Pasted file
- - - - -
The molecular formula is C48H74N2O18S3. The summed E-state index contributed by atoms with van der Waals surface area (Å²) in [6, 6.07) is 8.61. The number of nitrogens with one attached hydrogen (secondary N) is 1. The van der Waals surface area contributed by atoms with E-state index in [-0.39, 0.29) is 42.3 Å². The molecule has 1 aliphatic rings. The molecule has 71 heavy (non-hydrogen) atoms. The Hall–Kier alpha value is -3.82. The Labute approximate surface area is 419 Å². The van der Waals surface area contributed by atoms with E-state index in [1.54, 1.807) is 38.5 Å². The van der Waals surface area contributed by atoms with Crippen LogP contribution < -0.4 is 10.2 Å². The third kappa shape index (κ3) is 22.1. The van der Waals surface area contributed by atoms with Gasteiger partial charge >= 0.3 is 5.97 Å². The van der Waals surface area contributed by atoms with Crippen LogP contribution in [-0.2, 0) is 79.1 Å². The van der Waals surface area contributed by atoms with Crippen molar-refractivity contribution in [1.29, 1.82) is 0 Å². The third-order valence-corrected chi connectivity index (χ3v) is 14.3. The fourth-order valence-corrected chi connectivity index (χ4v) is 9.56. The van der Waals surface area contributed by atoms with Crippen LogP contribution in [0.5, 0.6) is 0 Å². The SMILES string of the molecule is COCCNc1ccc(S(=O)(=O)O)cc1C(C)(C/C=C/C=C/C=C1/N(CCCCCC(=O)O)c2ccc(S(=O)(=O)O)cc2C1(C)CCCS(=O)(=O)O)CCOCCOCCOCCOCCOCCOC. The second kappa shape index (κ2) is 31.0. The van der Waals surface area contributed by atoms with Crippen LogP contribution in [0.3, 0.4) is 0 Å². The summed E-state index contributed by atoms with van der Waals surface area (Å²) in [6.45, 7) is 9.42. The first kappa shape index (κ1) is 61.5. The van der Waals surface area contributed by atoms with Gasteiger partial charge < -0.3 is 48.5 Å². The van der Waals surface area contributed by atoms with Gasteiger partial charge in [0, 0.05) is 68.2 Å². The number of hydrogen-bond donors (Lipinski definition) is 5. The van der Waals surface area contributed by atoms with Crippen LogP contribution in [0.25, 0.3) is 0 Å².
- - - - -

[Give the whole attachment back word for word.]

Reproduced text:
The molecular formula is C48H74N2O18S3. The summed E-state index contributed by atoms with van der Waals surface area (Å²) in [6, 6.07) is 8.61. The number of nitrogens with one attached hydrogen (secondary N) is 1. The van der Waals surface area contributed by atoms with E-state index in [-0.39, 0.29) is 42.3 Å². The molecule has 1 aliphatic rings. The molecule has 71 heavy (non-hydrogen) atoms. The Hall–Kier alpha value is -3.82. The Labute approximate surface area is 419 Å². The van der Waals surface area contributed by atoms with E-state index in [1.54, 1.807) is 38.5 Å². The van der Waals surface area contributed by atoms with Crippen LogP contribution < -0.4 is 10.2 Å². The third kappa shape index (κ3) is 22.1. The van der Waals surface area contributed by atoms with Gasteiger partial charge >= 0.3 is 5.97 Å². The van der Waals surface area contributed by atoms with Crippen LogP contribution in [-0.2, 0) is 79.1 Å². The van der Waals surface area contributed by atoms with Crippen molar-refractivity contribution in [1.29, 1.82) is 0 Å². The third-order valence-corrected chi connectivity index (χ3v) is 14.3. The fourth-order valence-corrected chi connectivity index (χ4v) is 9.56. The van der Waals surface area contributed by atoms with Crippen LogP contribution in [0.5, 0.6) is 0 Å². The SMILES string of the molecule is COCCNc1ccc(S(=O)(=O)O)cc1C(C)(C/C=C/C=C/C=C1/N(CCCCCC(=O)O)c2ccc(S(=O)(=O)O)cc2C1(C)CCCS(=O)(=O)O)CCOCCOCCOCCOCCOCCOC. The second kappa shape index (κ2) is 31.0. The van der Waals surface area contributed by atoms with Crippen LogP contribution in [0.3, 0.4) is 0 Å². The summed E-state index contributed by atoms with van der Waals surface area (Å²) in [6.45, 7) is 9.42. The first kappa shape index (κ1) is 61.5. The van der Waals surface area contributed by atoms with Gasteiger partial charge < -0.3 is 48.5 Å². The van der Waals surface area contributed by atoms with Gasteiger partial charge in [0, 0.05) is 68.2 Å². The number of hydrogen-bond donors (Lipinski definition) is 5. The van der Waals surface area contributed by atoms with Crippen LogP contribution in [0.25, 0.3) is 0 Å².